Mayoral candidate Mark Sutcliffe said Wednesday that he would hold property tax increases to between 2 and 2.5 per cent in the first two years of his term, if he is elected mayor of Ottawa.
Sutcliffe released his financial plan, saying he would commit to a tax increase of no more than 2.5 per cent in 2023 and 2024 and would target the same level for 2025 and 2026.
He is also pledging to undertake a strategic review of all city spending and said he would commit to no new types of taxes over the next four years.
“More than ever, we need a very thorough approach to budgeting that protects core services, keeps taxes as low as possible, and delivers responsible fiscal management instead of empty political promises,” he said in a news release.
In the last term of council, Mayor Jim Watson committed to a property tax increase of no more than 3 per cent. In previous terms, Watson capped increases at 2 per cent.
Sutcliffe’s primary opponents have also made tax pledges. Coun. Catherine McKenney said they would commit to a three per cent property tax cap, while former mayor Bob Chiarelli is promising to freeze taxes and spending at 2022 levels in 2023.
McKenney plans to release their financial platform Thursday.
Sutcliffe’s release also includes estimated costs of some of his other promises. Notably:
- $4 million in annual funding for community service agencies, with a focus on those offering mental health and substance use disorder programs to vulnerable residents;
- $25 million in new operating and capital funding to improve road quality and safety, including repair, maintenance, ice and snow clearing, and fixing cracks and potholes in sidewalks and bike paths;
- $5 million to freeze transit fares for one year while a review of the service is being undertaken;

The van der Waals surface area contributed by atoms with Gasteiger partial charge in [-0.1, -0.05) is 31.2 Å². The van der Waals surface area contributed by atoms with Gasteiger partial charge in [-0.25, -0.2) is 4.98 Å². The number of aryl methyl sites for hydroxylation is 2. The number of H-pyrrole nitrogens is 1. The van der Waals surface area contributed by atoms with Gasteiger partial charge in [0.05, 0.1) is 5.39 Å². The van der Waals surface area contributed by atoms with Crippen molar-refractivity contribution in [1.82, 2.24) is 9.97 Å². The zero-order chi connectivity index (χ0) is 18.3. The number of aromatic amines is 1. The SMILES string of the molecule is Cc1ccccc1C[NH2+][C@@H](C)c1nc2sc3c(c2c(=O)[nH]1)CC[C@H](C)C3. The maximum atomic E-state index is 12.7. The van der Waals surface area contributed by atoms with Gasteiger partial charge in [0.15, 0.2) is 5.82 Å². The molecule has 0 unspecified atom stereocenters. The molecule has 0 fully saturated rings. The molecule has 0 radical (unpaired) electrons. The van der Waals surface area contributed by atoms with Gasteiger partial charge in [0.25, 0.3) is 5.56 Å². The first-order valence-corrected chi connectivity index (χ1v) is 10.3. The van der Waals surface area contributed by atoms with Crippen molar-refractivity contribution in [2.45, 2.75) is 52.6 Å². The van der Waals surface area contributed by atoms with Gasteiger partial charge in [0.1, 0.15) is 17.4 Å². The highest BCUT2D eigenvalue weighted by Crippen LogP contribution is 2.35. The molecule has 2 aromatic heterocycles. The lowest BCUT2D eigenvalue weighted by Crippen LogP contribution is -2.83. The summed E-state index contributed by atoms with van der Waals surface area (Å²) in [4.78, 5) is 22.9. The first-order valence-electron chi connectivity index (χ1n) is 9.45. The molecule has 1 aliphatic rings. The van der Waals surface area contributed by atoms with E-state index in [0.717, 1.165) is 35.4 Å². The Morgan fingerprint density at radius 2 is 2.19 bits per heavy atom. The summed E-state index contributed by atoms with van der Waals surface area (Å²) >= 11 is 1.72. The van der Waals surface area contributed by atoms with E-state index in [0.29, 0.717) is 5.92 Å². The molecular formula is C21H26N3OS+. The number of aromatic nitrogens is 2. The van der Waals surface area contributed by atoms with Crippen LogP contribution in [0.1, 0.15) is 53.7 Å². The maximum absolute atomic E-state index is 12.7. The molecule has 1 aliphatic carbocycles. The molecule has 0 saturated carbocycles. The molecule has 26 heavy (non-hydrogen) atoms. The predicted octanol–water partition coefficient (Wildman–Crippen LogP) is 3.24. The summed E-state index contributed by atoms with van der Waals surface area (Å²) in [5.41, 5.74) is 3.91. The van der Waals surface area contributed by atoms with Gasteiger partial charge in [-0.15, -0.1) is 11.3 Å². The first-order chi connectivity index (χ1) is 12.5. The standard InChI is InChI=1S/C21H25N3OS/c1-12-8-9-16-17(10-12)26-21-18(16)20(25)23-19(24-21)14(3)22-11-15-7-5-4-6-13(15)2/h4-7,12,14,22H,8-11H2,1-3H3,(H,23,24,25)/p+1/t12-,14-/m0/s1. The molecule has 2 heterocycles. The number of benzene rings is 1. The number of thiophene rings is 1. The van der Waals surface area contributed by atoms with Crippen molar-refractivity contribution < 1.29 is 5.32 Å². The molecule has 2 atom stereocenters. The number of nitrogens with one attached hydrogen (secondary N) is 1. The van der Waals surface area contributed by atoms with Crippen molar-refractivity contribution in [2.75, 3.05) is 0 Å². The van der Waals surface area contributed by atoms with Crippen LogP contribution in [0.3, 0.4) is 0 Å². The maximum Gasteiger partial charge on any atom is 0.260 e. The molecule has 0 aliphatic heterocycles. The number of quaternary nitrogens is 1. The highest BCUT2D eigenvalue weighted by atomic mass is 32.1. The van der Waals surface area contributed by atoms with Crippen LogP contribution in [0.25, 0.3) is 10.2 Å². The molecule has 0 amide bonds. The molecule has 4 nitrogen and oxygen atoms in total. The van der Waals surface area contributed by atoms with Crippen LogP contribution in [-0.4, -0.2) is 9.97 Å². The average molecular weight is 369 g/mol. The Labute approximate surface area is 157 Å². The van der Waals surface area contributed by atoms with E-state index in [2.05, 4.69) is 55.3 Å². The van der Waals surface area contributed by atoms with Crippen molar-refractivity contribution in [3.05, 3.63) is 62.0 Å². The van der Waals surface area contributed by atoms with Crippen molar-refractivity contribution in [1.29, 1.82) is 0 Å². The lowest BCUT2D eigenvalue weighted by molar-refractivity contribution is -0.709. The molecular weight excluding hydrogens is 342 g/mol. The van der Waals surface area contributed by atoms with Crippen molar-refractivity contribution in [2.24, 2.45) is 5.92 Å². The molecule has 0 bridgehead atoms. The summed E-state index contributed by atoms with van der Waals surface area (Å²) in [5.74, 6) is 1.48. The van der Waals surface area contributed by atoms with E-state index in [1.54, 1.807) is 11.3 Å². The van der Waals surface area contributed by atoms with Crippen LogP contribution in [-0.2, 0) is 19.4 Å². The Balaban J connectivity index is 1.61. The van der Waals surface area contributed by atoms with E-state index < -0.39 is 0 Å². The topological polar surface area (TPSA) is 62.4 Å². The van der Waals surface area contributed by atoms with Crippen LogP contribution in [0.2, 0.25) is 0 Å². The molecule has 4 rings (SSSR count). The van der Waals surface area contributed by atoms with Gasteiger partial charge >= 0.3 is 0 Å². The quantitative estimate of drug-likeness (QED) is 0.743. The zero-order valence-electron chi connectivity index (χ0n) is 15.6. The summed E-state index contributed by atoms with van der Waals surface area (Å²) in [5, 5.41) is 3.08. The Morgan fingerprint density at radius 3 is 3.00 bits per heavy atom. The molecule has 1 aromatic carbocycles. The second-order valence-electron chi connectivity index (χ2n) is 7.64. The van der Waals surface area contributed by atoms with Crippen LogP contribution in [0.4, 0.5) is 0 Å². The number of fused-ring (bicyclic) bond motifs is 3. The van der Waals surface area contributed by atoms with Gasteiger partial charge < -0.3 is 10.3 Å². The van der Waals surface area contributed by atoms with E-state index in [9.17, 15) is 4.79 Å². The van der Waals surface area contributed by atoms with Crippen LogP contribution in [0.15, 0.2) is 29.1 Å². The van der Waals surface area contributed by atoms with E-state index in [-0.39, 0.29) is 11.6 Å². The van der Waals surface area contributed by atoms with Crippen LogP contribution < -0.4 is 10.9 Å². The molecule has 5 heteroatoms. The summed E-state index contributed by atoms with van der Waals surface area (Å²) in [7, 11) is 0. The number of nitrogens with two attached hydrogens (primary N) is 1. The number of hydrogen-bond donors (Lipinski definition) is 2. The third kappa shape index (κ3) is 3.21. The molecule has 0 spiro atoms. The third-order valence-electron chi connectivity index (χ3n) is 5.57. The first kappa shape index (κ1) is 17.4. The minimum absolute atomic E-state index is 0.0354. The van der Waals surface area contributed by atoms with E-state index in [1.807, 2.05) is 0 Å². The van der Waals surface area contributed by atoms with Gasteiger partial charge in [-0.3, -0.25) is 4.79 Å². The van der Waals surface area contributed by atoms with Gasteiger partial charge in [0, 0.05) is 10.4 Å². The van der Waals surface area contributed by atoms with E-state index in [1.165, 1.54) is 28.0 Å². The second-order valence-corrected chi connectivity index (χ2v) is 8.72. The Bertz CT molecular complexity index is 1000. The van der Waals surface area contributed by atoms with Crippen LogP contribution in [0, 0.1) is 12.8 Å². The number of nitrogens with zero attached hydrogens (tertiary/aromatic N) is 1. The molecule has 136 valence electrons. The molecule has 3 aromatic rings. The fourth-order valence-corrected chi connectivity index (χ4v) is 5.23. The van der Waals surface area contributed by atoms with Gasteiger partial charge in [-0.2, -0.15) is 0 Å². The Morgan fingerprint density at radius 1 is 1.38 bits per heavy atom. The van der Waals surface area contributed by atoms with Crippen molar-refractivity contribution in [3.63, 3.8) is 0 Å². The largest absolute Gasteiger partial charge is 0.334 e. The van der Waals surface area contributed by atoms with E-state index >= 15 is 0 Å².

- $2 million per year to cut recreation fees for children and youth by 10 per cent;
- $1.2 million per year to double traffic calming funding for ward councillors;
- $1 million per year for tree planting;
- $500,000 per year on major events, cultural programming, and his “Music City” pledge;
- $500,000 per year toward expanding a program to enable seniors to defer payment of property taxes;
- $200,000 per year to accelerate programs on anti-racism;
- $100,000 per year toward strengthened oversight of police services by the Police Services Board, at OC Transpo and financial oversight; and
- $500,000 per year in contingency funding
“Fiscal discipline isn’t just something I’m talking about now that I’m running for mayor. It’s something I’ve practiced my whole life,” Sutcliffe said. “As a small business owner, executive, and leader of non-profit organizations, I’ve been managing budgets and practicing financial management my entire career. I will bring that experience to city hall to make like more affordable for everyone.”
His plan also includes a projected $35 million in savings through eliminating vacant non-essential jobs, attrition of non-essential staff, and “reducing work with consultants and other external services, as well as through the use of technology.”
He says he expects the city to raise $40 million in revenue from new properties and $5 million through the elimination of tax exemptions. A property tax increase of 2 per cent would bring in an estimated $40 million, he says.
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